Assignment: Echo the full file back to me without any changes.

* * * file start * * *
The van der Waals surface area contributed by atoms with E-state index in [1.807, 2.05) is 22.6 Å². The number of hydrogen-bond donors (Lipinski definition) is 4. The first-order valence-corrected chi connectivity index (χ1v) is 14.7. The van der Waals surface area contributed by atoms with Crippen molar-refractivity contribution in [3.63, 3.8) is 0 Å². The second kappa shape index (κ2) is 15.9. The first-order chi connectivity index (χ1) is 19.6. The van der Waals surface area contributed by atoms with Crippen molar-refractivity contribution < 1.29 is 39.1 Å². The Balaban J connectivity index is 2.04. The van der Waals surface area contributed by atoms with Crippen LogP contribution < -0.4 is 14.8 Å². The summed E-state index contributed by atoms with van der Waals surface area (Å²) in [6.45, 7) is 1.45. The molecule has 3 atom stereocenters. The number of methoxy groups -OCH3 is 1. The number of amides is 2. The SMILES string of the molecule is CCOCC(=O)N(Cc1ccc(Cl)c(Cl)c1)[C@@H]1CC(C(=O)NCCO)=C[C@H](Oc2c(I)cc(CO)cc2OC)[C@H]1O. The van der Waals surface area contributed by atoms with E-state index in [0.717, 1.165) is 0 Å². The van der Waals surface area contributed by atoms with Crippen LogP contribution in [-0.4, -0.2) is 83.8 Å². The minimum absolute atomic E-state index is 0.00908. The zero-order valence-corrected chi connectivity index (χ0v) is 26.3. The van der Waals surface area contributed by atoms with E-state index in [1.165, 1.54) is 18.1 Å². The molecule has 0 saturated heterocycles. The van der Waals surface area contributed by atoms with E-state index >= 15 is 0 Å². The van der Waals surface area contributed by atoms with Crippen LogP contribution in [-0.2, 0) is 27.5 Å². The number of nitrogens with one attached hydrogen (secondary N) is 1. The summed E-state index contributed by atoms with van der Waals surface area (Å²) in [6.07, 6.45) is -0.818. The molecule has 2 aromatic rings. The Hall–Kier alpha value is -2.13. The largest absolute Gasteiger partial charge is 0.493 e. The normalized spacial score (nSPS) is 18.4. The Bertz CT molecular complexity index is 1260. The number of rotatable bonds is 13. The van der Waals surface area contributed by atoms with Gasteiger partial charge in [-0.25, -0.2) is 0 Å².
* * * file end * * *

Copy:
The van der Waals surface area contributed by atoms with E-state index in [1.807, 2.05) is 22.6 Å². The number of hydrogen-bond donors (Lipinski definition) is 4. The first-order valence-corrected chi connectivity index (χ1v) is 14.7. The van der Waals surface area contributed by atoms with Crippen molar-refractivity contribution in [3.63, 3.8) is 0 Å². The second kappa shape index (κ2) is 15.9. The first-order chi connectivity index (χ1) is 19.6. The van der Waals surface area contributed by atoms with Crippen molar-refractivity contribution < 1.29 is 39.1 Å². The Balaban J connectivity index is 2.04. The van der Waals surface area contributed by atoms with Crippen LogP contribution < -0.4 is 14.8 Å². The summed E-state index contributed by atoms with van der Waals surface area (Å²) in [6.45, 7) is 1.45. The molecule has 3 atom stereocenters. The number of methoxy groups -OCH3 is 1. The number of amides is 2. The SMILES string of the molecule is CCOCC(=O)N(Cc1ccc(Cl)c(Cl)c1)[C@@H]1CC(C(=O)NCCO)=C[C@H](Oc2c(I)cc(CO)cc2OC)[C@H]1O. The van der Waals surface area contributed by atoms with E-state index in [0.717, 1.165) is 0 Å². The van der Waals surface area contributed by atoms with Crippen LogP contribution in [-0.4, -0.2) is 83.8 Å². The minimum absolute atomic E-state index is 0.00908. The zero-order valence-corrected chi connectivity index (χ0v) is 26.3. The van der Waals surface area contributed by atoms with E-state index in [1.165, 1.54) is 18.1 Å². The molecule has 0 saturated heterocycles. The van der Waals surface area contributed by atoms with E-state index >= 15 is 0 Å². The van der Waals surface area contributed by atoms with Crippen LogP contribution in [-0.2, 0) is 27.5 Å². The number of nitrogens with one attached hydrogen (secondary N) is 1. The summed E-state index contributed by atoms with van der Waals surface area (Å²) in [6.07, 6.45) is -0.818. The molecule has 2 aromatic rings. The Hall–Kier alpha value is -2.13. The largest absolute Gasteiger partial charge is 0.493 e. The normalized spacial score (nSPS) is 18.4. The Bertz CT molecular complexity index is 1260. The number of rotatable bonds is 13. The van der Waals surface area contributed by atoms with Gasteiger partial charge in [-0.25, -0.2) is 0 Å².